‘That’s how Mussolini, Hitler arrived’: What Trump’s critics said before he won | world-news | Hindustan Times
Today in New Delhi, India
Nov 19, 2017-Sunday
-°C
New Delhi
  • Humidity
    -
  • Wind
    -

‘That’s how Mussolini, Hitler arrived’: What Trump’s critics said before he won

US president-elect Donald Trump was often scorned as he campaigned for office, and many of those who spoke harshly of him will now have to accommodate the unpredictable Republican tycoon.

world Updated: Nov 09, 2016 20:37 IST
AFP
“The only reason I wouldn’t go to some parts of New York is the real risk of meeting Donald Trump,” then London mayor Boris Johnson said on December 8 last year.
“The only reason I wouldn’t go to some parts of New York is the real risk of meeting Donald Trump,” then London mayor Boris Johnson said on December 8 last year.(AP)

US president-elect Donald Trump was often scorned as he campaigned for office, and many of those who spoke harshly of him will now have to accommodate the unpredictable Republican tycoon.

Here are a few examples:

- At the UN -

“If Donald Trump is elected, on the basis of what he has said already, and unless that changes, I think that it is without any doubt that he would be dangerous from an international point of view,” UN High Commissioner for Human Rights Zeid Ra’ad Al Hussein said on October 12.

Zeid deplored Trump’s “disturbing” comments, among them a call to adopt interrogation techniques that legal experts say amount to torture.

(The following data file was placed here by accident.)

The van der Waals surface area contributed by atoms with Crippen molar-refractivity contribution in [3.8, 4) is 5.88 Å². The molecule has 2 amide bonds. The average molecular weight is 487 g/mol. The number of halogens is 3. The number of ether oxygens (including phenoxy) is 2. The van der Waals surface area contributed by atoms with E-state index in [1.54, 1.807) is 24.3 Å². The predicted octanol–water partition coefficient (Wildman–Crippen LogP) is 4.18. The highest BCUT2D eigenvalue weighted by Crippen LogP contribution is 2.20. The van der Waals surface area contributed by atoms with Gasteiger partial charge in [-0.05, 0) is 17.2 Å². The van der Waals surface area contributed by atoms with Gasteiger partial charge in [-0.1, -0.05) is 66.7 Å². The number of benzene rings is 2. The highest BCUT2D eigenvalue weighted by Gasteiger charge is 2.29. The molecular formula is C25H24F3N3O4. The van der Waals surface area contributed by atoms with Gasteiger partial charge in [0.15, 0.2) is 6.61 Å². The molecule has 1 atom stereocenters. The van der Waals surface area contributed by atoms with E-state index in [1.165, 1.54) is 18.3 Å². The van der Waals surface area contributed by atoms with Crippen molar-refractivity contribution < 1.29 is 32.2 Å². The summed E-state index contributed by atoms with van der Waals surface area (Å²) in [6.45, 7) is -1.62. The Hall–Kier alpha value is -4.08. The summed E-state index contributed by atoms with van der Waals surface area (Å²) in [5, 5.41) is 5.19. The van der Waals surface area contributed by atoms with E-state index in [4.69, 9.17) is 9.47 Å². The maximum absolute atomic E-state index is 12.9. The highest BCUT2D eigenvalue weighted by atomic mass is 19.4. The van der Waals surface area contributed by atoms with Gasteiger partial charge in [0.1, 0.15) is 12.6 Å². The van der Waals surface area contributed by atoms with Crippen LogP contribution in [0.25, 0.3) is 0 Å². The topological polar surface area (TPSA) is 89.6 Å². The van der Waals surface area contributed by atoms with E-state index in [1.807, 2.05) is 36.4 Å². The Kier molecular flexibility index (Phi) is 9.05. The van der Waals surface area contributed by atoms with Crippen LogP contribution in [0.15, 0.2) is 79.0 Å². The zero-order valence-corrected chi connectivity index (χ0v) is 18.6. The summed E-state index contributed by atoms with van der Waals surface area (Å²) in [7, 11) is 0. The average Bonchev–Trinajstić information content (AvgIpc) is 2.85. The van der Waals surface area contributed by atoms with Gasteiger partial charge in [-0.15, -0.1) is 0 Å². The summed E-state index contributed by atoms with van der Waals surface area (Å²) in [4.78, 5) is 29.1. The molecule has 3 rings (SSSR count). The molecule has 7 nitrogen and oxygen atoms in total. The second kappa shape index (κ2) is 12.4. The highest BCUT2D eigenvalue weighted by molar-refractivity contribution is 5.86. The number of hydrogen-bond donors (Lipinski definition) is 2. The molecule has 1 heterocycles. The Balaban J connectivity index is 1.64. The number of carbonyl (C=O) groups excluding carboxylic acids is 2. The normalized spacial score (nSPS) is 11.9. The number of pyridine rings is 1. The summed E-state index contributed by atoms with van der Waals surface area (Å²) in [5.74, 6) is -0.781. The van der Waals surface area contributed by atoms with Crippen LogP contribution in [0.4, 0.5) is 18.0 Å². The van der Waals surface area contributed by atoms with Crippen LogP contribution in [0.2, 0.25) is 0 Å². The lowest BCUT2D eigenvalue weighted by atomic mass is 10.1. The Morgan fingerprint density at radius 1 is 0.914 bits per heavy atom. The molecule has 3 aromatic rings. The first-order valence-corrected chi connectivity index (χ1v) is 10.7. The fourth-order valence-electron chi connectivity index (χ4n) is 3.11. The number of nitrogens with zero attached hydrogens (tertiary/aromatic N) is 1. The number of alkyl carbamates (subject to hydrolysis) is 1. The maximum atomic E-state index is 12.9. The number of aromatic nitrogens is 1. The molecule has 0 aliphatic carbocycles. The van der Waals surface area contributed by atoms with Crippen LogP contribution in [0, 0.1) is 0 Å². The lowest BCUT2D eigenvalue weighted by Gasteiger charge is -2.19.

Trump’s attacks on “vulnerable communities” such as Muslims, immigrants and minorities “suggest that they may well be deprived of their human rights,” he warned.

- Francois Hollande -

“His excesses make you want to retch, even in the United States, especially when -- as was Donald Trump’s case -- he speaks ill of a soldier, of the memory of a soldier,” French President Francois Hollande told media on August 2, as Trump feuded with the Muslim parents of a US army captain who died trying to save his men in Iraq.

- German vice-chancellor -

Trump and other “right-wing populists are not only a threat to peace and social cohesion but also to economic development”, the centre-left Social Democrat Sigmar Gabriel told the Welt am Sonntag newspaper on March 6.

- Pope Francis -

“Anyone, whoever he is, who only wants to build walls and not bridges is not a Christian,” Pope Francis told journalists on February 18 on his return from a visit to Mexico. The pontiff had celebrated Mass near the border fence that separates Mexico from the United States, and had delivered a sermon heard on both sides.

Trump has promised to build a wall to prevent illegal Mexican immigrants from entering the US.

- Mexican president -

On March 7, Mexican President Enrique Pena Nieto compared Trump’s harsh remarks against Mexican and Muslim immigrants to the rise of the German and Italian dictators Adolf Hitler and Benito Mussolini.

“There have been episodes in the history of humanity, unfortunately, where these expressions, this strident rhetoric, has only really led to ominous scenarios in the history of humanity,” Pena Nieto told the daily Excelsior.

“That’s how Mussolini and Hitler arrived.”

The Mexican president was then roundly criticised for hosting Trump in late August, and explained that it was to convince Trump to rethink positions that included the threat of mass deportations of illegal Mexicans, annulment of the North American Free Trade Agreement (NAFTA), and construction of a border wall.

As soon as Trump returned to the US, he reiterated his determination to build the wall and make Mexico pay for it.

- Boris Johnson -

“The only reason I wouldn’t go to some parts of New York is the real risk of meeting Donald Trump,” then London mayor Boris Johnson said on December 8 last year.

He was responding to Trump’s proposal to bar Muslims from entering the US, and Trump’s claim that parts of London and Paris were so radicalised that police feared to go there. Johnson, now Britain’s foreign minister, said Trump was talking “complete and utter nonsense”.